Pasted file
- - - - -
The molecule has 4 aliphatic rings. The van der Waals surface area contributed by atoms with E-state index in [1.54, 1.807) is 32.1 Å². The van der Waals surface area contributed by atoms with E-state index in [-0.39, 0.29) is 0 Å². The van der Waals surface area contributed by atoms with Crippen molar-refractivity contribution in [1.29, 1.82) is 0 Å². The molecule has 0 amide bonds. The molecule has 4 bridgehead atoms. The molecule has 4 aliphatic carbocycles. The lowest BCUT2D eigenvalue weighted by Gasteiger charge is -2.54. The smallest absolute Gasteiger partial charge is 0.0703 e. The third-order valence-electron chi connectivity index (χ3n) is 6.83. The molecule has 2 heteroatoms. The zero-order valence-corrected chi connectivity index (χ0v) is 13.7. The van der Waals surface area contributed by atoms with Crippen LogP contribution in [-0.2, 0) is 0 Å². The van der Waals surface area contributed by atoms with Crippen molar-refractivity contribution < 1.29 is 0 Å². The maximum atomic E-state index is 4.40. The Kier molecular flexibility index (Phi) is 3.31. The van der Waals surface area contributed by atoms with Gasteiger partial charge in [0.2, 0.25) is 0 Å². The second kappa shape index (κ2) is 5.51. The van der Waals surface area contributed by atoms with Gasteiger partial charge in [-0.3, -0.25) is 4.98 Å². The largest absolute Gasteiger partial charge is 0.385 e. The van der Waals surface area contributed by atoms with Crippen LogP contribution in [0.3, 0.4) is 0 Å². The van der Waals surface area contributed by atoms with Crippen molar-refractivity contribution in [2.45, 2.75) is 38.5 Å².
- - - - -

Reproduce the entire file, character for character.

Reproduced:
The molecule has 4 aliphatic rings. The van der Waals surface area contributed by atoms with E-state index in [1.54, 1.807) is 32.1 Å². The van der Waals surface area contributed by atoms with E-state index in [-0.39, 0.29) is 0 Å². The van der Waals surface area contributed by atoms with Crippen molar-refractivity contribution in [1.29, 1.82) is 0 Å². The molecule has 0 amide bonds. The molecule has 4 bridgehead atoms. The molecule has 4 aliphatic carbocycles. The lowest BCUT2D eigenvalue weighted by Gasteiger charge is -2.54. The smallest absolute Gasteiger partial charge is 0.0703 e. The third-order valence-electron chi connectivity index (χ3n) is 6.83. The molecule has 2 heteroatoms. The zero-order valence-corrected chi connectivity index (χ0v) is 13.7. The van der Waals surface area contributed by atoms with Crippen LogP contribution in [-0.2, 0) is 0 Å². The van der Waals surface area contributed by atoms with Crippen molar-refractivity contribution < 1.29 is 0 Å². The maximum atomic E-state index is 4.40. The Kier molecular flexibility index (Phi) is 3.31. The van der Waals surface area contributed by atoms with Gasteiger partial charge in [0.2, 0.25) is 0 Å². The second kappa shape index (κ2) is 5.51. The van der Waals surface area contributed by atoms with Gasteiger partial charge in [-0.3, -0.25) is 4.98 Å². The largest absolute Gasteiger partial charge is 0.385 e. The van der Waals surface area contributed by atoms with Crippen LogP contribution in [0.3, 0.4) is 0 Å². The van der Waals surface area contributed by atoms with Crippen molar-refractivity contribution in [2.45, 2.75) is 38.5 Å².